After reading Batman #39 last month, I eagerly awaited this issue. In my personal comic book world, Batman is currently the one title that I am actually caught up on. My house is, figuratively speaking, filled with stacks of current runs that I have no idea when I’m going to get to. That being said, Batman has been more or less a treat for me every month, and I stayed up late (that would be 10:00PM for me) to read the conclusion of Scott Snyder and Greg Capullo’s “Endgame” story line. Before I get into this, I must amend my statement about ‘eagerly awaiting’ the conclusion, because I cannot, in good conscience, say that I awaited the conclusion to “Endgame” as much as I had anticipated the ending of Snyder’s “Death of the Family” story line.
The ending to “Death and the Family” seemed anti-climatic, and not as satisfying to read as the rest of that story. With “Endgame,” I felt indifferent during each issue. The Joker did not seem as menacing as he was in “Death of the Family,” but the ending to “Endgame” was as satisfactory as endings go.
I won’t get into the problem of comic book deaths, since nothing more needs to be said other than there isn’t really such a thing as death anymore. In my opinion as a long-time Batman reader (we’re talkin’ pre-Knightfall), if Snyder needed to make sure Bruce Wayne was out of costume so that Batman #41 could begin with a new status quo, there would have been a number of interesting ways this could have been accomplished. However, we wouldn’t have had “Endgame,” and we wouldn’t have had the ending to “Endgame” that we did.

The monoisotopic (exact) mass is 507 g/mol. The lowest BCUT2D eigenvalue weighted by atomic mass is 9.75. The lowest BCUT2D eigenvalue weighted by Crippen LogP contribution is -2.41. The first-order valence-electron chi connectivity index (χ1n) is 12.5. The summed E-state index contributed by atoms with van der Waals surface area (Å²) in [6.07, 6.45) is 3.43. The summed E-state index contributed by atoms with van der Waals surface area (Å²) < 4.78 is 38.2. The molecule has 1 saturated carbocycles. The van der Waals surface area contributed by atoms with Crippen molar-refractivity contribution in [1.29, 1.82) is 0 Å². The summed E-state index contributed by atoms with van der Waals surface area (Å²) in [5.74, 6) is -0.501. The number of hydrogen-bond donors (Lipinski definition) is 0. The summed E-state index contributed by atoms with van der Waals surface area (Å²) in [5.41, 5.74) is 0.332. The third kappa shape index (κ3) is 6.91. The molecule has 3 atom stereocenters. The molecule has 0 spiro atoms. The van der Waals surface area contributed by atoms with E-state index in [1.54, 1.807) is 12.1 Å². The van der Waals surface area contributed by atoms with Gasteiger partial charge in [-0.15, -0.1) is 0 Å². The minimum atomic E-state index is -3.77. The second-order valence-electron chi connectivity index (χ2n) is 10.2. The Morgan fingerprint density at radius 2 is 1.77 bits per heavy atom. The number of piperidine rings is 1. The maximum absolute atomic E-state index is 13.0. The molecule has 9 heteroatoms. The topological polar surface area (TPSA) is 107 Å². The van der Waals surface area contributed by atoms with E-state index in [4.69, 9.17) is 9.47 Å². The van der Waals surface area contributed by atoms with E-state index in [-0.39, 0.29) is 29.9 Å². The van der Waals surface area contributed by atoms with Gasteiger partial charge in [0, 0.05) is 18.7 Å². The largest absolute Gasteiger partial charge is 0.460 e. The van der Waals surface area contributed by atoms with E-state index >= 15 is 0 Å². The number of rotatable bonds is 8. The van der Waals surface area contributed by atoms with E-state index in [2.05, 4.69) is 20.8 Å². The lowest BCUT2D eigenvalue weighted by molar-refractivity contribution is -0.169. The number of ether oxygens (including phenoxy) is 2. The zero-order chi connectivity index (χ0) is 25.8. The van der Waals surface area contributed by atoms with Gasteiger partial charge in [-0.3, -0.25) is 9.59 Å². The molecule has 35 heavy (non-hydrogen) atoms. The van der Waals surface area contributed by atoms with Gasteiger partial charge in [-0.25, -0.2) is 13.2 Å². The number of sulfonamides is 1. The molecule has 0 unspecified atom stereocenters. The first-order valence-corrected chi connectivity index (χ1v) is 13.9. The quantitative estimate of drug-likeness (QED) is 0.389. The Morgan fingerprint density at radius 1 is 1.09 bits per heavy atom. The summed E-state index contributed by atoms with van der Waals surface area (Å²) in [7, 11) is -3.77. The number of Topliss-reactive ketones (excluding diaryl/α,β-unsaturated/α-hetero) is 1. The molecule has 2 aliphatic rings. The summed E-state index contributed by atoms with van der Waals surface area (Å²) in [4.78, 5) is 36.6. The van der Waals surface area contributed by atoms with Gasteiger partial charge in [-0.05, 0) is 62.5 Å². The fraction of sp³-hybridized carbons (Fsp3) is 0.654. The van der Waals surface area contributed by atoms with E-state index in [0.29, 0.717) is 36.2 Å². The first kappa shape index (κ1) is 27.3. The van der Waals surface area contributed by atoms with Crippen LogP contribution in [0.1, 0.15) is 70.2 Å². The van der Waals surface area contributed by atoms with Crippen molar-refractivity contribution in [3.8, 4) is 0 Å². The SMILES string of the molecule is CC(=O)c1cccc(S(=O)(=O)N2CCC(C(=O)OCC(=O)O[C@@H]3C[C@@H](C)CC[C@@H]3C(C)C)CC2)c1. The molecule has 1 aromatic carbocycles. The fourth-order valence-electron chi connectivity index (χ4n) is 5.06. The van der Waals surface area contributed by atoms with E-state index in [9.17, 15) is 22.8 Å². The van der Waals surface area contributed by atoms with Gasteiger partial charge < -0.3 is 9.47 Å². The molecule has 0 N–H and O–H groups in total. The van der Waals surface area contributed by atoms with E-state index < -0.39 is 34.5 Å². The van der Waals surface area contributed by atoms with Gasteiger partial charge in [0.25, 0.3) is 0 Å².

The battle between Batman and the Joker in Batman #40, in which both combatants seemingly die, could not have been more appropriate in light of the story that Snyder was trying to tell. The ending was fitting, there were no gaping holes to fill at the end.
The point Snyder was trying to make, a point that every Batman fan knows, is that the dance, the endless battles and games in which the Joker and Batman engage, will never end. So how very poignant and fitting that the battle ended in a draw. There was no winner, except Gotham City. Both Bruce Wayne and Joker are declared dead, but when the music starts again the dance will continue, and when the whistle blows for the players to take the field, both Bruce Wayne as Batman and the Joker as, well, the Joker will be there ready to strike.
And we will be there too, as readers, as fans, as participants in the same game as Batman and the Joker are playing. We love the game too, and that’s why we keep playing. We hope the clock never runs out.